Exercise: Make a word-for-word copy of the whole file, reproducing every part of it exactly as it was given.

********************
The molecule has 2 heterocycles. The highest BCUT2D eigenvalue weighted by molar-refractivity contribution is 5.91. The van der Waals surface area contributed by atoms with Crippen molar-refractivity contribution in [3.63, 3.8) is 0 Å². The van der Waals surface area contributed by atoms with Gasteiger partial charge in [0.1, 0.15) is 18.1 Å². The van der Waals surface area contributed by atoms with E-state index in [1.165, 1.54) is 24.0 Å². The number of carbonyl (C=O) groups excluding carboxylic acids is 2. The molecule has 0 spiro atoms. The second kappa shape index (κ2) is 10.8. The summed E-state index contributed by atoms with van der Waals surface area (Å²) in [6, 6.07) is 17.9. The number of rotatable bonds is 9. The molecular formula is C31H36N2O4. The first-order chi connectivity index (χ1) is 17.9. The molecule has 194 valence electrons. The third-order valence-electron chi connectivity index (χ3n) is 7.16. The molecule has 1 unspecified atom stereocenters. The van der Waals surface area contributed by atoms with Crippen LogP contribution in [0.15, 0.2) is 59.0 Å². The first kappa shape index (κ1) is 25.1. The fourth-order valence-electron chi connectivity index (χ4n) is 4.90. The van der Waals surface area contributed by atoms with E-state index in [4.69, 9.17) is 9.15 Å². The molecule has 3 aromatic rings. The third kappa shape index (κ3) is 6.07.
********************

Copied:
The molecule has 2 heterocycles. The highest BCUT2D eigenvalue weighted by molar-refractivity contribution is 5.91. The van der Waals surface area contributed by atoms with Crippen molar-refractivity contribution in [3.63, 3.8) is 0 Å². The van der Waals surface area contributed by atoms with Gasteiger partial charge in [0.1, 0.15) is 18.1 Å². The van der Waals surface area contributed by atoms with E-state index in [1.165, 1.54) is 24.0 Å². The number of carbonyl (C=O) groups excluding carboxylic acids is 2. The molecule has 0 spiro atoms. The second kappa shape index (κ2) is 10.8. The summed E-state index contributed by atoms with van der Waals surface area (Å²) in [6, 6.07) is 17.9. The number of rotatable bonds is 9. The molecular formula is C31H36N2O4. The first-order chi connectivity index (χ1) is 17.9. The molecule has 194 valence electrons. The third-order valence-electron chi connectivity index (χ3n) is 7.16. The molecule has 1 unspecified atom stereocenters. The van der Waals surface area contributed by atoms with Crippen LogP contribution in [0.15, 0.2) is 59.0 Å². The first kappa shape index (κ1) is 25.1. The fourth-order valence-electron chi connectivity index (χ4n) is 4.90. The van der Waals surface area contributed by atoms with E-state index in [4.69, 9.17) is 9.15 Å². The molecule has 3 aromatic rings. The third kappa shape index (κ3) is 6.07.